Bill Nace

Through A Room

(Drag City)


Following on from the scorched guitar thrills of 2020’s Both, Bill Nace’s latest LP Through a Room broadens the sonic input for a similarly assured textural exploration. This time using the electric guitar alongside the sounds of a doughnut pipe, a hurdy-gurdy, quelle est belle and the autoharp-like taishōgoto, Nace connects an array of sounds through tape manipulations and brilliantly varied levels of grit and saturation. Compelling work that lets it shards of distortion and stray electrical currents hover between tonalities and thresholds.–JH

Gold Panda

The Work

(City Slang)


Gold Panda’s first album in six years, The Work, is an exceedingly mellow affair. The repetitive, tape-on-loop beats of his earlier releases are still present but the tempo is turned way down, giving time for his inherently warm sound to swaddle its listener in comfort. Gentle and thoughtful, The Work is the self-assured sound of a producer who understands that electronic music is vital not just on the dancefloor but in the quiet, lonely moments too.–KD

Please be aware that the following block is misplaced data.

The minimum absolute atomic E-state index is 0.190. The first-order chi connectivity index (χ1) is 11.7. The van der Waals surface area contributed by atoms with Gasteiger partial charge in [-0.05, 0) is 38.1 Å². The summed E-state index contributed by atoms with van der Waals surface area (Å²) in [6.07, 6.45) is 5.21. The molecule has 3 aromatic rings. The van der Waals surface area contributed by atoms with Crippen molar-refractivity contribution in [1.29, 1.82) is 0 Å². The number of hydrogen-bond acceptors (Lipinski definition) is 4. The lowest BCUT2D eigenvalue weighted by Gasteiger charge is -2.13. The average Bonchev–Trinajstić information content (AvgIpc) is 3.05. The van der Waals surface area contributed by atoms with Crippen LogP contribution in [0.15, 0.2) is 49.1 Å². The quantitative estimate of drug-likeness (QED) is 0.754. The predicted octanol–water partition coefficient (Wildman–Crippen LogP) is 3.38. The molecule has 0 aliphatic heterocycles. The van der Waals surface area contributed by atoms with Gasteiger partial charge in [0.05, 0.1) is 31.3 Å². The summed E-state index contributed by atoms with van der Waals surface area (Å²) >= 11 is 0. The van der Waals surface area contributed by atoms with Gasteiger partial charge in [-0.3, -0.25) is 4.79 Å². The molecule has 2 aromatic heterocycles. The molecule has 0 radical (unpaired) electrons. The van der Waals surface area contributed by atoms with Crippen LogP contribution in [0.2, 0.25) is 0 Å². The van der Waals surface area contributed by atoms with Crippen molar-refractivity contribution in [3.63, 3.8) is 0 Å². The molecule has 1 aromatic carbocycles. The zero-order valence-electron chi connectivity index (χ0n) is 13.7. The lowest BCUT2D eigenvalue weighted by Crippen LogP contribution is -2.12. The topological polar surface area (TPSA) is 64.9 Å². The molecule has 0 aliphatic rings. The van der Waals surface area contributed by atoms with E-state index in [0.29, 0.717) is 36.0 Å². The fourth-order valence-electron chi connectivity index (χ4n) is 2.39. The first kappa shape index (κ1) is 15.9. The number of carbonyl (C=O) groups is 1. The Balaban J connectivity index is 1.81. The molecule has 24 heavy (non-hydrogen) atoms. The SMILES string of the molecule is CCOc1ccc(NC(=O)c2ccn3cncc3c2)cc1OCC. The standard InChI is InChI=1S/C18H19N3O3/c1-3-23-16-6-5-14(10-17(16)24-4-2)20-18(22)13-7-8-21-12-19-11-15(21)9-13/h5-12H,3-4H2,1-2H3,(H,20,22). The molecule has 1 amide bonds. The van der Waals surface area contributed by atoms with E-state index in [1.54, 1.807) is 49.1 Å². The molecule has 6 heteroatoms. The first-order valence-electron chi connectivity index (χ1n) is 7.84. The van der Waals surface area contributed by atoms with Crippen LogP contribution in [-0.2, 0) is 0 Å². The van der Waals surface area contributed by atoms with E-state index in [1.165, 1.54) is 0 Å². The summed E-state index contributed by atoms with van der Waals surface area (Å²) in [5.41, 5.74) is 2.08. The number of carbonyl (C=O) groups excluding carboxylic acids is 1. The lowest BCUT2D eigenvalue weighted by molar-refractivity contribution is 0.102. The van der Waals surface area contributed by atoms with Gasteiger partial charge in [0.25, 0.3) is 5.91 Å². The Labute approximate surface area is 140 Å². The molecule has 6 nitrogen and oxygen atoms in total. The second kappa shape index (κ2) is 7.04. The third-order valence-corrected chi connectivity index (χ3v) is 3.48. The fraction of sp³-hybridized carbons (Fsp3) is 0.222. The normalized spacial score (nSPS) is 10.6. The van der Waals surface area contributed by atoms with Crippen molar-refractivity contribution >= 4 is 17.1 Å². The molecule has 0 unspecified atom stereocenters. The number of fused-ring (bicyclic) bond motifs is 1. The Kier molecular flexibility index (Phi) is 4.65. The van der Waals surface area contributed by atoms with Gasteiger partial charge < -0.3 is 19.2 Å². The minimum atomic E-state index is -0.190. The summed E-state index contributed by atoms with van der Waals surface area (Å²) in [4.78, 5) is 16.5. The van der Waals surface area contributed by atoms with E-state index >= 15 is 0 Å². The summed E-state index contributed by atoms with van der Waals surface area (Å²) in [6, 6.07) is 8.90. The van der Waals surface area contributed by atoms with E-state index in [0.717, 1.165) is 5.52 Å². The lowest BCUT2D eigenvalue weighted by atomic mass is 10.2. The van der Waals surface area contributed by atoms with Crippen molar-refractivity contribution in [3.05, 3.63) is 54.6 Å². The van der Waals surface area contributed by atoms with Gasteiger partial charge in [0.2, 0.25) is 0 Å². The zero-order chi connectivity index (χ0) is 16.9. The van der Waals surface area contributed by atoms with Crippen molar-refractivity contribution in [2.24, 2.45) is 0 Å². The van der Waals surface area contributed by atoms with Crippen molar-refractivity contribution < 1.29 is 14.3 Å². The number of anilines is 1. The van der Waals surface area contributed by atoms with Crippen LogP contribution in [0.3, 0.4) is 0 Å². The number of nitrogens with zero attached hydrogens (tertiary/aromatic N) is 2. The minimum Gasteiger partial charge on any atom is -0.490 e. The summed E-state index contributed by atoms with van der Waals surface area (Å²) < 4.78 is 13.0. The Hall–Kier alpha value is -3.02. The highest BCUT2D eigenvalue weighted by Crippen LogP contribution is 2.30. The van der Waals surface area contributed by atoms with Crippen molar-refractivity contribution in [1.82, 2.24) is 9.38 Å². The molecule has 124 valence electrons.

Duval Timothy

Meeting With A Judas Tree

(Carrying Colour)


Duval Timothy has been exceptionally busy this year, having risen through the ranks of the contemporary jazz sphere to now being recognised by one of the greatest names in hip-hop, Kendrick Lamar. Meeting With A Judas Tree, which was primarily recorded in Timothy’s South London home studio, is an ambitious project with features from Yu Su, FAUZIA and Lamin Fofana. Evoking a journey through nature and what the environment means personally to Timothy, field recordings and expressive piano compositions provide a framework for stepping into the mind of its creator. A powerful album and by far some of Timothy’s greatest work yet.—EH


Feorm Falax